Practice: peer reviewed

RAY NORRIS, RGN, Clinical Nurse Specialist Tissue Viability, South West Essex Community Services, North East London NHS Foundation Trust, Brentwood Community Hospital

A substantial increase in the number of residential home patients referred to the Integrated Community Team (ICT) for pressure ulcer management highlighted the need for ongoing improvements in care standards with these homes. In response, a project was defined with the specific aim of enhancing the standard of care within RHs. This article, adapted from a poster presented at the European Wound Management conference 2014, outlines a collaborative initiative between the Tissue Viability Service, Basildon ICT, and Smith & Nephew. 


The aim of the project was to improve the quality of care and thereby reduce pressure ulcer (PU) incidence within a group of eight residential homes (RHs) in South West Essex. The project intervention comprised:

  • the implementation of SSKIN Bundle education
  • targeted use of Aderma dermal pads and Proshield  to aid pressure ulcer development


For three months prior to the start of the study, PU incidence data was collected from each of the NHs involved in the project. The same data were collected in all homes over the three month period immediately after initiation of the project.  The impact achieved by the project was measure by a comparison of these two sets of data. 

Pressure ulcers are considered a nurse-sensitive indicator of quality as the development of pressure damage is often multifactorial and related to the breakdown of individual elements of nursing care [1]. The NHS East of England and Midlands SSKIN Bundle [2] (Figure 1) was chosen as the educational tool, and an action plan was developed within the homes to address other issues which could also be related to the SSKIN Bundle.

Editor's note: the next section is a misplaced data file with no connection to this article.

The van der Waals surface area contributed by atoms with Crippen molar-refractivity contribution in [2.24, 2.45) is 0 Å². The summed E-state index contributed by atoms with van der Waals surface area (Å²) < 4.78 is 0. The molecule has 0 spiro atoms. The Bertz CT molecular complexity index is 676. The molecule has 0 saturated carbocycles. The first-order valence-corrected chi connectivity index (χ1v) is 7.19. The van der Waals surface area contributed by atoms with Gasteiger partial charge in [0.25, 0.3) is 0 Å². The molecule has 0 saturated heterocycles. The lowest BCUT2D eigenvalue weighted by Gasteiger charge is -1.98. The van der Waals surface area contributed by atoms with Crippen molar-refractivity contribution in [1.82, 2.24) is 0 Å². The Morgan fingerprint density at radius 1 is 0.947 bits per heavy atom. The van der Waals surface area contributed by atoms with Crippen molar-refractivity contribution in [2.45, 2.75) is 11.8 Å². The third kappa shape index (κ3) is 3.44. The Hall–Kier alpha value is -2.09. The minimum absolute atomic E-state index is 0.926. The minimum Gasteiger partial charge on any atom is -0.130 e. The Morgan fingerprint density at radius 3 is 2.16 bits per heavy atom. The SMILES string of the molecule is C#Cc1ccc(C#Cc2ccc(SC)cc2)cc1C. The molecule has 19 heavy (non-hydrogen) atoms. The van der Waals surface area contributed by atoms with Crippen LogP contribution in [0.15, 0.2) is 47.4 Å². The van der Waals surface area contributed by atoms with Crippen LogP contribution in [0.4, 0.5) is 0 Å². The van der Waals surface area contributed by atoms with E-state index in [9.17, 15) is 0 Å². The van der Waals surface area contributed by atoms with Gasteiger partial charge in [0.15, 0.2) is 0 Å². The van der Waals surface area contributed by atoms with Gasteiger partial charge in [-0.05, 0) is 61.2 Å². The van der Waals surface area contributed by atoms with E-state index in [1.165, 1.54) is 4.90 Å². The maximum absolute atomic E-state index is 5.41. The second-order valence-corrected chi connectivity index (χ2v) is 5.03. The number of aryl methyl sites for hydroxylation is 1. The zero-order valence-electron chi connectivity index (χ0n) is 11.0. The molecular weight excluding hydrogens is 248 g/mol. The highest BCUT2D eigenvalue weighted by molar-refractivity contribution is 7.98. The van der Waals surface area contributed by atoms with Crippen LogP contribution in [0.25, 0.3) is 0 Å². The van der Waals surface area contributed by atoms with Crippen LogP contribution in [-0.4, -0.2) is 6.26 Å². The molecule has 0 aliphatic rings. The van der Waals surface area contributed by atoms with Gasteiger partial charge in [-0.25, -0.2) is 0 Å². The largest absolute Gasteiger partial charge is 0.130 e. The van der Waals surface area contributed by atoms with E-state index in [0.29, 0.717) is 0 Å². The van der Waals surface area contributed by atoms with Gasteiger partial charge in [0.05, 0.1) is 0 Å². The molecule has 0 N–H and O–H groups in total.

Figure 1. NHS East of England and Midlands SSKIN Bundle

ADERMA dermal gel pads redistribute pressure to protect bony areas from skin damage caused by pressure, most notably the heel and sacrum. They can be washed and re-used by the same patient, so are cost-effective. Studies have demonstrated that ADERMA contributed to a 75% drop in the number of pressure ulcers in an acute trust across four wards [3]  and across three nursing homes, and showed a visual and below-the-skin improvement when used on category I pressure ulcers, all of which  healed within weeks of commencing treatment [4].

Preparatory meetings were held between the Integrated Community Team (ICT), Smith & Nephew, and the Tissue Viability (TV) team to establish role boundaries and agree actions for the project delivery. The TV team supervised the project and supported the ICT with the implementation and on-going local support.  Smith & Nephew delivered an educational package which focused on the SSKIN Bundle, and provided training on the appropriate use of ADERMA dermal pads for the care staff in each of the RHs. A ‘stock box’ was issued to each RH immediately after training; this contained initial supplies of ADERMA dermal pads for staff to use where risk assessment identified the need for immediate off-loading. During this process, the ICT developed relationships with management and carers at the RHs and introduced the concept of working together utilising evidence based tools to improve quality of care. Following the educational sessions, all residents were assessed by the ICT for pressure ulcer development risk, and an individualised care plan for prevention developed. The SSKIN Bundle was then completed by the care staff on each shift and reviewed by the ICT staff where necessary or any if deterioration were noted, or concerns were raised by the staff.


Across the six RHs, a total of 42 PU were recorded in the course of the 3-month baseline data collection period (pre-study) (Table 1). All were deemed avoidable at the time as no documentation was evident.

Table 1.Baseline pre-education PU ulcer data: PU incidence over 3-month collection period in RHs prior to the educational initiative

In the 3-month comparator period following the educational initiative, only four PUs were recorded, all of which were Category 2 and classified as unavoidable as all relevant documentation and assessments were complete (Table 2). The number of referrals to the ICT for skin tears / traumatic wounds decreased and residents were seen by ICT staff weekly when the SSKIN Bundle and care plans were reviewed.